Master of Science in School Psychology

CBU’s PPS School Psychology Master’s and Credential Program prepares candidates to collaborate and communicate effectively with families and school personnel, assess students’ behavior and implement strategies for student success.

The PPS Program in School Psychology follows the National Association of School Psychologists (NASP) Model for Comprehensive and Integrated School Psychological Services.

This program is comprised of a small cohort of students that progress though the program together. The cohort model creates an environment where cooperative learning is cultivated with relationships that are essential for professional networking.

Program Length
2 2/3 Years
Program Cost
Program Accreditations

Why our program?

CBU’s School Psychology program focuses on the following areas:

  • Assessing students with various needs and disabilities.
  • Accurately identifying emotional disturbances that interfere with academic achievement.
  • Developing and coordinating response and intervention programs involving teachers, parents and students.
  • Serving the educational and vocational interest of diverse student populations.

In addition to learning foundational concepts, our program incorporates hands-on experiences starting in the first semester. The blend of theory and practical experience provides a model for success in the student’s internship and career as a School Psychologist.

The program focuses on moral and ethical standards along with faith integration in the field. Graduates of the program share a deeply rooted commitment to recognize and realize the potential of every child and student.

  • Student Learning Outcomes

    1. PPS candidates communicate in a supportive, problem-solving fashion using active listening, flexibility and effective facilitation.

    2. PPS candidates have an awareness of cultural factors that impact student development, behavioral functioning, and home interactions. PPS candidates understand the implications of diversity upon the design and administration of assessments and interventions.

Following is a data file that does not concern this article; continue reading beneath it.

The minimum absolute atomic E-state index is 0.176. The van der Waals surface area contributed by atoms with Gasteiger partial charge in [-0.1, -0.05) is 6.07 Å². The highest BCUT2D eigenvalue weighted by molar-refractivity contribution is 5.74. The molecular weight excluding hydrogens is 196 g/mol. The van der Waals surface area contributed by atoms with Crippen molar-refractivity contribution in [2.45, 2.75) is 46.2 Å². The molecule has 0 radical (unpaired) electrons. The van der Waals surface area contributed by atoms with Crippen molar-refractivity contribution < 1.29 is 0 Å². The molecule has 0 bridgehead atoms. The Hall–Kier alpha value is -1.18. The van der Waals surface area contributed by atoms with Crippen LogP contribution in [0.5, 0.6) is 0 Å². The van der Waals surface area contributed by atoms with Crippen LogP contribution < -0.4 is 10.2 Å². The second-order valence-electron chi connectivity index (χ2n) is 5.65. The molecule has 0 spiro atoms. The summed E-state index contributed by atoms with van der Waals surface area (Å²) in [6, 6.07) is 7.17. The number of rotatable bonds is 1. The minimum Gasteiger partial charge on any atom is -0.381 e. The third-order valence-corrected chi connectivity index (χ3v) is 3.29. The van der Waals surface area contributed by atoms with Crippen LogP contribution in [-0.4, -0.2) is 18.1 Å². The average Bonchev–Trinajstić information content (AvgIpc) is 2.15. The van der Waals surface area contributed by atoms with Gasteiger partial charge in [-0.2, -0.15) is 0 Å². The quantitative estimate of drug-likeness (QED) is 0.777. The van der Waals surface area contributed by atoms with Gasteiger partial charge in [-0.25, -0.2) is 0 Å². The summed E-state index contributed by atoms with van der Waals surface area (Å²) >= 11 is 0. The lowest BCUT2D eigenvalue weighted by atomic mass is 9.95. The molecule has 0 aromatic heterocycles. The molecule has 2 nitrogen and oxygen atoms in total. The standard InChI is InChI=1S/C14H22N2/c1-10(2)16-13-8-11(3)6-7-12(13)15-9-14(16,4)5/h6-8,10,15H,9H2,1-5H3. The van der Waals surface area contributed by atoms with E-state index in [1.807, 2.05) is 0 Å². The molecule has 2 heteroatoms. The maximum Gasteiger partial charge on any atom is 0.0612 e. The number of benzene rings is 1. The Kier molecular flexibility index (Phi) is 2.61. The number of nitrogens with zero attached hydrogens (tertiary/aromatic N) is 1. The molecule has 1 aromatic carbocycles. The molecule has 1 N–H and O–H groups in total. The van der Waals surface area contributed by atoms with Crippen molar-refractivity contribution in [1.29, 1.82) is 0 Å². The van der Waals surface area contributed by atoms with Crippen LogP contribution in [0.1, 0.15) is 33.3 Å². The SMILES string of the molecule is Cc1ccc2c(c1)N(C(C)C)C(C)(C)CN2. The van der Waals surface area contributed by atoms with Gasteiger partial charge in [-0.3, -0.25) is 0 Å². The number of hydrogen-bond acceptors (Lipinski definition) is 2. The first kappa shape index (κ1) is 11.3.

3. PPS candidates help students, parents, and teachers effectively access technology, as well as how to enhance learning with appropriate technologies. PPS candidates use technology and database in evidence based practice, decision making, program evaluation, assessment and progress monitoring. 

    4. PPS candidates support policy development that creates safe and effective learning environments. Candidates use their knowledge of ethical considerations related to assessment, counseling, professional activity, and personal conduct to drive their professional practice. 

    5. PPS candidates determine how best to collect data, interpret the results, communicate the data to a diverse audience, and use the data effectively to design instructional interventions. Candidates are able to use standardized measures as well as alternative assessment methods to collect student data necessary to develop appropriate behavioral and academic interventions. Candidates are skilled in communication the results of assessment to many types of audiences, including teachers, parents, IEP teams, community agencies and administrators. 

    6. PPS candidates understand how school systems work and how they can use this knowledge to help organize schools and classrooms in ways that promote learning and prevent problems. Candidates develop evidence-based prevention and intervention programs consistent with an understanding of the impact of home, community, and school systems on student success.

    7. PPS candidates help schools develop challenging but achievable cognitive and academic goals for all students, taking into account the need to adjust expectations for individual students. Candidates teach others to implement alternative ways to monitor or assess individual student progress toward goal or standards accomplishment. 

    8. PPS candidates enhance appropriate pupil behavior and develop methodologies such as conflict resolution and social problem-solving and decision-making approaches. Candidates understand development in social, affective, and adaptive domains and are able to identify and apply sound principles of behavior change within these domains. 

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